About the 320th
The story of the 320th Barrage Balloon Battalion begins in 1941, when the U.S. Army began training soldiers to fly the newest defensive weapon: balloons. The gasbags formed an aerial barrage — a miles-wide curtain in the sky — designed to protect important installations from attack by enemy planes. The balloons forced enemy pilots to fly higher, fouling the aim of their bombs. A hapless pilot who snagged the cable that attached the balloon to the earth risked losing a wing or becoming ensnared, as if caught in a spider’s web. If that happened, the plane would stall and crash. The balloons that went to war packed an extra punch: small bombs that could blow a hole in the fuselage or ignite the gas tank.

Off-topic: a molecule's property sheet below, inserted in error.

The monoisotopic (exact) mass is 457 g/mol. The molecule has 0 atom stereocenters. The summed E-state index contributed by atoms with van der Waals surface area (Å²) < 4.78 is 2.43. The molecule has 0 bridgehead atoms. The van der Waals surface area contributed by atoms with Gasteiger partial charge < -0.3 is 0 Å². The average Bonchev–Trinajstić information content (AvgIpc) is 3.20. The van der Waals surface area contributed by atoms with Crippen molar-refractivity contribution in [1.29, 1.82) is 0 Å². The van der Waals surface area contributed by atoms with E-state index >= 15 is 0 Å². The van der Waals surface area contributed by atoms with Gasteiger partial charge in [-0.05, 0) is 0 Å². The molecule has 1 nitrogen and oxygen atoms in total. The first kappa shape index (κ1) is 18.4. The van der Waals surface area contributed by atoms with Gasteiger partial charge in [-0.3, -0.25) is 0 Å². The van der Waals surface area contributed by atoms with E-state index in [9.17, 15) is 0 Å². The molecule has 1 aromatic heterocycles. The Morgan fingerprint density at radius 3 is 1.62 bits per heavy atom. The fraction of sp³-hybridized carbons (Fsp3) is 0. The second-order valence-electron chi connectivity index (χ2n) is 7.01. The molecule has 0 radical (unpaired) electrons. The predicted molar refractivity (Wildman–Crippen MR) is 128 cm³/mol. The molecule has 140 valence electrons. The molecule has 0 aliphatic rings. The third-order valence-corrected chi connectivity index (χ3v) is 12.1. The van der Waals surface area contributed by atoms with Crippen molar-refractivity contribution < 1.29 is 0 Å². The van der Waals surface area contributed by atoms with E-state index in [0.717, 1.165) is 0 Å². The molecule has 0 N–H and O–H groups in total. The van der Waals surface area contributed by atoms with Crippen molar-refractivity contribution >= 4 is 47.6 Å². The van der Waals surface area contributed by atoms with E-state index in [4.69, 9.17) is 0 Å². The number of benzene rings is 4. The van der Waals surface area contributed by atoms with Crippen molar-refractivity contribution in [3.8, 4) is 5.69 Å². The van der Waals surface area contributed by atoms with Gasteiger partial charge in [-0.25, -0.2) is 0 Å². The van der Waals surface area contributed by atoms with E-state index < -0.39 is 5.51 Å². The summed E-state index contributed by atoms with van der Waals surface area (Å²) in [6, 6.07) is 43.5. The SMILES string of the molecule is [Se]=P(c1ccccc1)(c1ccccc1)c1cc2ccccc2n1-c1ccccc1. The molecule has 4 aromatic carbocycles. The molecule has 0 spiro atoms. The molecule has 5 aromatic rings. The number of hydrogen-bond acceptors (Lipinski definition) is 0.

The Army built a balloon training camp in a quiet corner of northwestern Tennessee. Thousands of men passed through Camp Tyson during the war, learning to fly the balloons, whose nicknames ranged from "rubber cows" to "sentinels of the sky.” Among them were only four units of African Americans. The Army, like much of the United States, was segregated by race. The men of the 320th trained as combat soldiers. They were expected to land on a blood-soaked battlefield and fight. And they did exactly that.